The Battle of Buena Vista
On February 23, 1847, more than 15,000
Mexican troops charged General Zachary Taylor's small command of
soldiers. Using heavy artillery, the general's 5,000 men turned
back the Mexican army led by General Antonio Lopez de Santa
Anna. By nightfall, the Mexican army retreated, ending the
Battle of Buena Vista, but not the Mexican-American War.
The Battle of Buena Vista was fought near Monterrey in northern
Mexico. The American war with Mexico was not for
independence or for political reasons but to obtain more land.
General Taylor was just the man to fight that sort of war.
Samuel McNeil, an Ohio shoemaker, wrote of General Taylor's
bravery on the battlefield, "I must mention one circumstance
that happened there, which shows the extraordinary coolness of
Gen. Z. Taylor in battle. He saw a small cannon ball coming
directly towards his person. Instead of spurring [his horse]
'Old Whitey' out of its way, he coolly rose in his very short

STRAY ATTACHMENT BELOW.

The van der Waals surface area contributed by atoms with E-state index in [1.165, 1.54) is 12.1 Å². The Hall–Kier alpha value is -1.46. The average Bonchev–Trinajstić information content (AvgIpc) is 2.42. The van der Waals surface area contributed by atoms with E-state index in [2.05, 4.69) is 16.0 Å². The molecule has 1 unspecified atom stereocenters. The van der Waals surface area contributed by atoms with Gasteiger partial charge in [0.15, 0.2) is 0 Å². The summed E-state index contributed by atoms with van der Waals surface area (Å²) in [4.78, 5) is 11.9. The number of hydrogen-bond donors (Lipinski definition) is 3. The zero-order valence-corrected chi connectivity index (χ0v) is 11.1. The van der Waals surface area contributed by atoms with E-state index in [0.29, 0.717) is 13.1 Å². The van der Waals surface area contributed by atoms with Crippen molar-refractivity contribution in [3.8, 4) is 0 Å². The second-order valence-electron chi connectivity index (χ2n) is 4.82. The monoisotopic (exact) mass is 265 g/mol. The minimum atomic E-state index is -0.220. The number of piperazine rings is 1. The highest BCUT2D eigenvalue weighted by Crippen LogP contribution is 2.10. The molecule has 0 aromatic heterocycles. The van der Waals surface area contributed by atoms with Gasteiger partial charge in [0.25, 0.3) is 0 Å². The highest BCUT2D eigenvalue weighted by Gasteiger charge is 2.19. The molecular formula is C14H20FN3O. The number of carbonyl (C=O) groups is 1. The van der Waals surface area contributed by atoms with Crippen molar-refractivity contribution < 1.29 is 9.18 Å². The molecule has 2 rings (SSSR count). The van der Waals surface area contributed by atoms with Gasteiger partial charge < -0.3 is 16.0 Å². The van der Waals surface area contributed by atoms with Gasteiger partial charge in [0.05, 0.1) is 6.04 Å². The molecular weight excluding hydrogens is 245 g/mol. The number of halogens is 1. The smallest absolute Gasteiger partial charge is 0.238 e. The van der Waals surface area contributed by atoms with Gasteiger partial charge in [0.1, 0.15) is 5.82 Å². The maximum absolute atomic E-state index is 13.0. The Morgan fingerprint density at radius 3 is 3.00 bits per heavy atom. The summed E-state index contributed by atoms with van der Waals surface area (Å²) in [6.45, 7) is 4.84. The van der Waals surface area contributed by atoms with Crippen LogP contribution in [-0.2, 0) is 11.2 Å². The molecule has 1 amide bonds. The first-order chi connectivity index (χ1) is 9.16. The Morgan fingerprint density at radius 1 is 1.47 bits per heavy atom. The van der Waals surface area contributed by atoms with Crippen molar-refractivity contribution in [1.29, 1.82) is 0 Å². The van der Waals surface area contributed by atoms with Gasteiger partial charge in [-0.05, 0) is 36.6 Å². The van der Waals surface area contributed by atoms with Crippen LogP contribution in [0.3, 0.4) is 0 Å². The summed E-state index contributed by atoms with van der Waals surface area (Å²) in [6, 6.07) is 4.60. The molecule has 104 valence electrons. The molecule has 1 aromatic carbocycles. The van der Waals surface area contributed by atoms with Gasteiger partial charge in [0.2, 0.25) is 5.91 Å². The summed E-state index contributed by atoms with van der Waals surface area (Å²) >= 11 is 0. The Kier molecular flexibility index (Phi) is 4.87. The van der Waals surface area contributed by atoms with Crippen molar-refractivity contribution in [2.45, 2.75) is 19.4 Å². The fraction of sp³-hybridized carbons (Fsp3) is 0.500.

stirrups and permitted the ball to pass between his person and
General Taylor did not pursue General Santa
Anna after the Battle of Buena Vista, but General Winfield Scott
of the American Army caught up with the Mexican general a few
General Scott invaded Mexico from the sea.
At the Battle of Cerro Gordo, he defeated the Mexican army, but,
once again, General Santa Anna escaped capture. Despite strong
resistance, Scott pressed forward and captured the Mexican
capital in September. On February 2, 1848, the Treaty of
Guadalupe Hidalgo was signed in Mexico City, ending the war.
Five years later, the Gadsden Purchase set the current boundary
between the U.S. and Mexico.
Taylor's victories in the
war contributed greatly to his election as president in 1848.
Scott also ran for president but was defeated in 1852 by another
veteran of the Mexican-American War, Franklin Pierce.